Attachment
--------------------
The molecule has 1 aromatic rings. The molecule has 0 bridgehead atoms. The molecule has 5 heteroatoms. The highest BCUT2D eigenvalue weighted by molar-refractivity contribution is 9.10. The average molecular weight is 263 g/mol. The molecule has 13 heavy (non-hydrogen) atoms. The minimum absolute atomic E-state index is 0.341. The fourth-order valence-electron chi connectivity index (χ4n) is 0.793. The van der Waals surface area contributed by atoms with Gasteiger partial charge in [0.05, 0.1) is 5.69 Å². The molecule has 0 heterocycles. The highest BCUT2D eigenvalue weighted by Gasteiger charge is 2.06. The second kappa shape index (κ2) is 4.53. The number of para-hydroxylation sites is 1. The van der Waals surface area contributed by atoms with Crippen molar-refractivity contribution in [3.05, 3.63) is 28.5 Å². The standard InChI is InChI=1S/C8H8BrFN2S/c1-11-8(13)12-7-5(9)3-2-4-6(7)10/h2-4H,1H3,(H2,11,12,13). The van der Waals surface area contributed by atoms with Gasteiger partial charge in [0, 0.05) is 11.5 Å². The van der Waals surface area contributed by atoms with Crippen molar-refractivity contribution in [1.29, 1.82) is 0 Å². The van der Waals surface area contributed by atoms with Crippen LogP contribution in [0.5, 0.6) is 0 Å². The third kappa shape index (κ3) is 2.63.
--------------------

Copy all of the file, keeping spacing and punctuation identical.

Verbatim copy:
The molecule has 1 aromatic rings. The molecule has 0 bridgehead atoms. The molecule has 5 heteroatoms. The highest BCUT2D eigenvalue weighted by molar-refractivity contribution is 9.10. The average molecular weight is 263 g/mol. The molecule has 13 heavy (non-hydrogen) atoms. The minimum absolute atomic E-state index is 0.341. The fourth-order valence-electron chi connectivity index (χ4n) is 0.793. The van der Waals surface area contributed by atoms with Gasteiger partial charge in [0.05, 0.1) is 5.69 Å². The molecule has 0 heterocycles. The highest BCUT2D eigenvalue weighted by Gasteiger charge is 2.06. The second kappa shape index (κ2) is 4.53. The number of para-hydroxylation sites is 1. The van der Waals surface area contributed by atoms with Crippen molar-refractivity contribution in [3.05, 3.63) is 28.5 Å². The standard InChI is InChI=1S/C8H8BrFN2S/c1-11-8(13)12-7-5(9)3-2-4-6(7)10/h2-4H,1H3,(H2,11,12,13). The van der Waals surface area contributed by atoms with Gasteiger partial charge in [0, 0.05) is 11.5 Å². The van der Waals surface area contributed by atoms with Crippen molar-refractivity contribution in [1.29, 1.82) is 0 Å². The van der Waals surface area contributed by atoms with Crippen LogP contribution in [0.5, 0.6) is 0 Å². The third kappa shape index (κ3) is 2.63.